The Radford Files
Talking to the Dead: Who's Answering?
Eric J. Garcia
Glendower: I can call spirits from the vasty deep.
Hotspur: Why, so can I, or so can any man; But will they come when you do call for them?
--William Shakespeare, Henry IV, Part 1, Act 3
It's easy to talk to the dead. It requires no special abilities. Anyone can do it; it takes precisely as much skill as talking to a plant or a cat. No, the real trick is getting meaningful answers back. There are many people who claim to have this power, including John Edwards (of the short-lived TV show “Crossing Over”); James Van Praagh, Alison DuBois (the basis for the NBC series “ Medium,” who falsely claimed to have solved crimes for police and the Texas Rangers); and Montel Williams regular Sylvia Browne. These psychic mediums have either refused to be tested under controlled scientific conditions or failed when they were (but that's a subject for another column). Many lesser-known psychics believe they have this ability, as do thousands of ordinary, sane Americans.
The vast majority of "information" from the Other Side consists of reassuring messages from deceased family members, such as "Grandma is happy now," or "Your mother is watching over you." These banal messages are relatively harmless, but oddly the dead seem to convey little if any useful, accurate or previously unknown information. Why haven't psychic mediums contacted the spirit of Albert Einstein and made giant advances in physics with his genius? Why haven't they contacted the ghost of Natalee Holloway (if she's dead) and determined the circumstances of her disappearance?
Before its recent demise, Stuff magazine had a regular column called "Beyond the Grave: Interviews with Dead Celebrities." It's not clear how tongue-in-cheek the readers took it, but the psychic is certainly serious about it. She is "world-renowned medium Victoria Bullis" (her website insists that she's "internationally known"; rarely do psychics tout themselves as "locally known").
Apparently some celebrity interviews are easier to arrange after the subjects have died, perhaps because their schedules quickly clear up. In the April 2006 issue, Bullis supposedly contacted slain rap icon Tupac Shakur. The first question among about a dozen asked by the magazine (through Bullis) was how he is doing now that he's dead, and Shakur's fans will be relieved to know that "he's doing well."
Instead of providing any useful, interesting or verifiable information from "the Other Side," Shakur's spirit--as spirits often do--stuck with vague information. Not that the interviewer didn't try: When asked, "Do you know who killed you?" (Shakur's murder remains unsolved) Bullis--er, Shakur--demurred with, "Of course! When you pass to the next life you see the whole thing. That's a question I'm not going to answer. That could be dangerous." For as often as stories are told of restless spirits seeking revenge for their murders, you'd think they would take the opportunity when contacted by mediums to avenge their deaths by giving damning information or directing police to incriminating evidence. Shakur's spirit seems to prefer that his murder remain unsolved. Bullis also states that Shakur and Abraham Lincoln "hang out" together in the afterlife; apparently the Great Emancipator and the rapper/convicted sex offender have much in common.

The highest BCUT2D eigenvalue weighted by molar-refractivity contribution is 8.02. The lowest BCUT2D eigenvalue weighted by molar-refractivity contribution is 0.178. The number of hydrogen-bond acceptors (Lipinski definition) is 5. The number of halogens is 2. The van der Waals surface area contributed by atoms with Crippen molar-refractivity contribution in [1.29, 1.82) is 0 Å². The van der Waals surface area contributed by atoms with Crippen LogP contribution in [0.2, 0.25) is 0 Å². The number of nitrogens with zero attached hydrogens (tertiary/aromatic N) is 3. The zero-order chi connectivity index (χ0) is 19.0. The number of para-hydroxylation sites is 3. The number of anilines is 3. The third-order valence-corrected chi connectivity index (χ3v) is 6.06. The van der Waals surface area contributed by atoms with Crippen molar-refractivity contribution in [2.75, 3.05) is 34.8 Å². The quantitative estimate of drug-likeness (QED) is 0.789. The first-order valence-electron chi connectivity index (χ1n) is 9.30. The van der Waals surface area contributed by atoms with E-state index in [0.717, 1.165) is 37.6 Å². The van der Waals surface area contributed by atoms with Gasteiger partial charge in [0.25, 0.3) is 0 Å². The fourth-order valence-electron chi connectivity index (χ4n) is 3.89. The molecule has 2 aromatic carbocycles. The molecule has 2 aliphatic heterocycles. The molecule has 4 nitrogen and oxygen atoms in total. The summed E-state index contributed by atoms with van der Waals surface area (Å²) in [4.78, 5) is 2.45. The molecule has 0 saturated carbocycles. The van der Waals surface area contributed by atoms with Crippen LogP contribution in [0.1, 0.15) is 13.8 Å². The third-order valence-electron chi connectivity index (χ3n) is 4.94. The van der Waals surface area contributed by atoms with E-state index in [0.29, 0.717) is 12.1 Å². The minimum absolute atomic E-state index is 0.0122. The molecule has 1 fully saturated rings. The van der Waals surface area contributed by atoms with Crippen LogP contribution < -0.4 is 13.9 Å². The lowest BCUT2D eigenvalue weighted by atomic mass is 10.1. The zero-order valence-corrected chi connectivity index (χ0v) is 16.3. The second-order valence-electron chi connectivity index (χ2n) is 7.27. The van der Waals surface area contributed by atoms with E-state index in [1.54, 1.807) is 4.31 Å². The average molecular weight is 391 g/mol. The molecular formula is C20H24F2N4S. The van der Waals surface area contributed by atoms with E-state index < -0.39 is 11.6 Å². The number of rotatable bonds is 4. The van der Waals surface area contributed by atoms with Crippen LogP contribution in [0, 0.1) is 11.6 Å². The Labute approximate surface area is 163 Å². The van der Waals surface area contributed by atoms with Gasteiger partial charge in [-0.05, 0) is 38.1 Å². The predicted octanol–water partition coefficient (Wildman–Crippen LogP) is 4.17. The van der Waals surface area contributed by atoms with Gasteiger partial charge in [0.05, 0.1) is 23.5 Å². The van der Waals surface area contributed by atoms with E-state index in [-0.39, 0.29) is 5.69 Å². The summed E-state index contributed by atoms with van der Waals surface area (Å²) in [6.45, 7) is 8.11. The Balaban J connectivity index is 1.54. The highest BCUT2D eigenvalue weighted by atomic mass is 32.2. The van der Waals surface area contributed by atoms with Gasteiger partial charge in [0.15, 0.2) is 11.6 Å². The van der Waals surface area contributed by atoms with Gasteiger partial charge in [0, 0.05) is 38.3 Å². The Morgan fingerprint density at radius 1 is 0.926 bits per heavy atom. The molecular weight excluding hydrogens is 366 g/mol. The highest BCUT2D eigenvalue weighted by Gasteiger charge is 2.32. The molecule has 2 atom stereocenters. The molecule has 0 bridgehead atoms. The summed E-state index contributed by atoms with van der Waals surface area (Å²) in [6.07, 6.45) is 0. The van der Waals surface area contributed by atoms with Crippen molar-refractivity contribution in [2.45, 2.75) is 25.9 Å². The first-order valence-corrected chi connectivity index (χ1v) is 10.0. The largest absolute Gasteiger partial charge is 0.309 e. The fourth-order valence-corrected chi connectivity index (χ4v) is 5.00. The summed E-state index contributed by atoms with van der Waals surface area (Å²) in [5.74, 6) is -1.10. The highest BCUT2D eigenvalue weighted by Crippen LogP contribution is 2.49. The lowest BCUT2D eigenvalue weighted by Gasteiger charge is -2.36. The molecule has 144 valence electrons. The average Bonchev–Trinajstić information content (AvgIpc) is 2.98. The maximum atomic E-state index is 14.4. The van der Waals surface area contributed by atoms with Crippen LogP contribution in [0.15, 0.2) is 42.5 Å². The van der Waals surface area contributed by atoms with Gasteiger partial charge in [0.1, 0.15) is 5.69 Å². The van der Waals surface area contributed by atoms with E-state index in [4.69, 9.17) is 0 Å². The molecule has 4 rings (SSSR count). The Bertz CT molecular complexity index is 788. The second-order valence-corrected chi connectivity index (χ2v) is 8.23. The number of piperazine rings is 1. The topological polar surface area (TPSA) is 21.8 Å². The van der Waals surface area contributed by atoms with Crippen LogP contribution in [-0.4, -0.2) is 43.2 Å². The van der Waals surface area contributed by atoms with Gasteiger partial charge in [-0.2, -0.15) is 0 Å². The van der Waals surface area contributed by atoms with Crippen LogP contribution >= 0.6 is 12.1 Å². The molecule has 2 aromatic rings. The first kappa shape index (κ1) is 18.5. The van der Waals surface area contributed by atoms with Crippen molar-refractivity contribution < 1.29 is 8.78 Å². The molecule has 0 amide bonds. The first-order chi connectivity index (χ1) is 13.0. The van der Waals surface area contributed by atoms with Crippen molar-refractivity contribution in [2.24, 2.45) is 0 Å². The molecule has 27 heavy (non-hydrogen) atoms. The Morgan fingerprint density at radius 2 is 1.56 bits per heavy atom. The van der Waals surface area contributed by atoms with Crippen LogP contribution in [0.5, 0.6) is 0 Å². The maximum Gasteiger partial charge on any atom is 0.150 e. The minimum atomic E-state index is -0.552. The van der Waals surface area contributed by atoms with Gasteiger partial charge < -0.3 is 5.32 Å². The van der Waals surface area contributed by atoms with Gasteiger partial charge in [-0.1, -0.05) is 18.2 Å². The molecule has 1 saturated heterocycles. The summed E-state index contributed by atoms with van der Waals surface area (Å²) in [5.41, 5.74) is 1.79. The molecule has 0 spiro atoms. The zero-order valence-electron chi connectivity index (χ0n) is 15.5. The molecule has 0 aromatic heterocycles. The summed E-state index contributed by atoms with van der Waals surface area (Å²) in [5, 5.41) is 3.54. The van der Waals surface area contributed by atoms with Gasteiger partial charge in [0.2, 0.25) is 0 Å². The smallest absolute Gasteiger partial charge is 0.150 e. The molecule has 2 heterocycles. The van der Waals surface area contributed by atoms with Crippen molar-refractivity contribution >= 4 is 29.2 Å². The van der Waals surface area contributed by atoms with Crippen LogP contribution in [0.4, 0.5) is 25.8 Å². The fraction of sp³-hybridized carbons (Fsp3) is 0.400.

Bullis later "interviewed" Anna Nicole Smith, who reported that she and Marilyn Monroe shared 18 previous lives together. When Bullis asked about the overhyped controversy over the paternity of Smith's daughter Dannielynn, Smith was clear and unequivocal: "Please tell everyone it's Howard K. Stern." At that time, as Bullis was surely aware, Stern was listed as the infant's father on the birth certificate. But shortly after the interview was published, DNA tests proved that in fact Smith's former boyfriend Larry Birkhead is the father.
For those who believe people can talk to the dead, this development presents an interesting problem, because the ghost/spirit said something that wasn't true. There are several possible explanations: 1) Smith did not know who the father of her child was, and therefore the dead don't have any better information than the living; 2) Smith lied to Bullis, and therefore spirits lie and any information supposedly from The Great Beyond is suspect (including that Grandma is happy); or 3) "World-renowned psychic" Victoria Bullis is either a self-deluded fraud or a liar and cannot communicate with the dead as she claims. This is only one of countless verifiably inaccurate "messages" from the dead, and whichever explanation is true, it only undermines the credibility of those who do hear voices from beyond the grave.
Benjamin Radford has investigated mysterious and unexplained phenomena for more than a decade. He is a columnist for LiveScience.com and managing editor of Skeptical Inquirer science magazine. His latest book is Lake Monster Mysteries , available at his website: www.RadfordBooks.com.
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